Since the bottom in 2009, downside momentum has been a rare phenomenon. There have been a few periods of correction in the indices -- such as January 2016 and August 2015 -- but most of the corrective action that has occurred in the last nine years has occurred on a rotational basis and hasn't infected the indices to a great degree.
We are now experiencing some of the worst corrective action since the bottom in 2009. There is some real downside momentum -- and it is not just rotational. What is most notable is that the FAANG names -- Facebook (FB) , Amazon (AMZN) , Apple (AAPL) , Netflix (NFLX) and Alphabet/Google (GOOG) , (GOOGL) -- which have long been a safe haven for growth investors, are leading to the downside. These stocks have bounced back so quickly, for so long, that it was a reflex among investors to keep buying them.
The market has now come to the realization that these stocks are not without risk. Facebook has collapsed since its earnings report in July, as management struggles with privacy issues. Apple is down again this morning, as it becomes clear that iPhone sales have reached a mature phase and can no longer grow like they once did.
The weakness in these names is spilling over to the other big-caps. Ironically, the ETFs -- such as the Nasdaq 100 ETF (QQQ) -- that helped these stocks to move higher in tandem is now causing them to all move lower in tandem.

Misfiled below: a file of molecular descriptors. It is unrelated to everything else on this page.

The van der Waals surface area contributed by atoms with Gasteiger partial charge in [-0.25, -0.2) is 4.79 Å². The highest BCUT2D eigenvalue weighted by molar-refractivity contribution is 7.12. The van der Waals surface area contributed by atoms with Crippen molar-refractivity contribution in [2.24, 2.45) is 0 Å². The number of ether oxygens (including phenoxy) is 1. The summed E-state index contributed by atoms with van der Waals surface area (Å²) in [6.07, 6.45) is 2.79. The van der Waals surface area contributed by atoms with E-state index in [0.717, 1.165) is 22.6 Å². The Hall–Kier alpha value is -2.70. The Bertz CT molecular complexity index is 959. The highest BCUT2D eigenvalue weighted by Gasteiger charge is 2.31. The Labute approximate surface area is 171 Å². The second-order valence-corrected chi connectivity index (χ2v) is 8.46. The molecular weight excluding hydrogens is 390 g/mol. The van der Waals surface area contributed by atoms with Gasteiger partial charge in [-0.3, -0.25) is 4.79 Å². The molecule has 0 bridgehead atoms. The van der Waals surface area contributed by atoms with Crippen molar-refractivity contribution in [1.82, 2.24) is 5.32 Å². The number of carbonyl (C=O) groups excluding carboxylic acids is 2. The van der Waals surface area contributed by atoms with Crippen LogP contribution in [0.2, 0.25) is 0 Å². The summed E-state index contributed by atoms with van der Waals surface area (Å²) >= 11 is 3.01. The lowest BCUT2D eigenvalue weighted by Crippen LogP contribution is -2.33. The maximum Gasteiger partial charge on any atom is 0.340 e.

The most important thing to keep in mind about this market right now is that ETFs and much of the program trading do not distinguish between individual stocks. Picking "good" stocks versus those that have problems will not protect you in this environment.
Many investors like to believe that the best way to navigate a market undergoing a correction like this one is to focus on picking stocks that are the best values. That is a good idea when the market is bouncing back, but not when there is a highly correlated selloff and correction taking place.
Navigating the market effectively is all about timing, but far too many market players are insufficiently patient. They understand that good stocks will bounce back when the market rallies again, but they are too fast to buy them. Rather than wait for positive price action to occur, these investors buy into the teeth of a decline and hope that they will nail the exact low.
Betting that you will catch the exact low is a very poor strategy. The far better approach is to wait until there are some signs of positive action and then buy with tight stops. As long as you manage trades tightly and don't let losses grow, you can handle the risk of buying broken charts.
An ugly open Tuesday morning is probably the best thing this market can do. From a technical standpoint, this open will create a retest of the October lows for the Nasdaq 100 ETF -- and will put the Nasdaq close as well.
The Dow Jones Industrial Average, S&P 500 and Russell 2000 (IWM) still have room to fall to retest their October lows, but many individual stocks are very washed out. The weakness we are seeing now is primarily technology driven, but other groups are going to be able to bounce as sentiment will remain negative.
This is not a market for stock picking. This is a market for making shopping lists and then staying patient. Do not be in a rush to buy until there is better price action.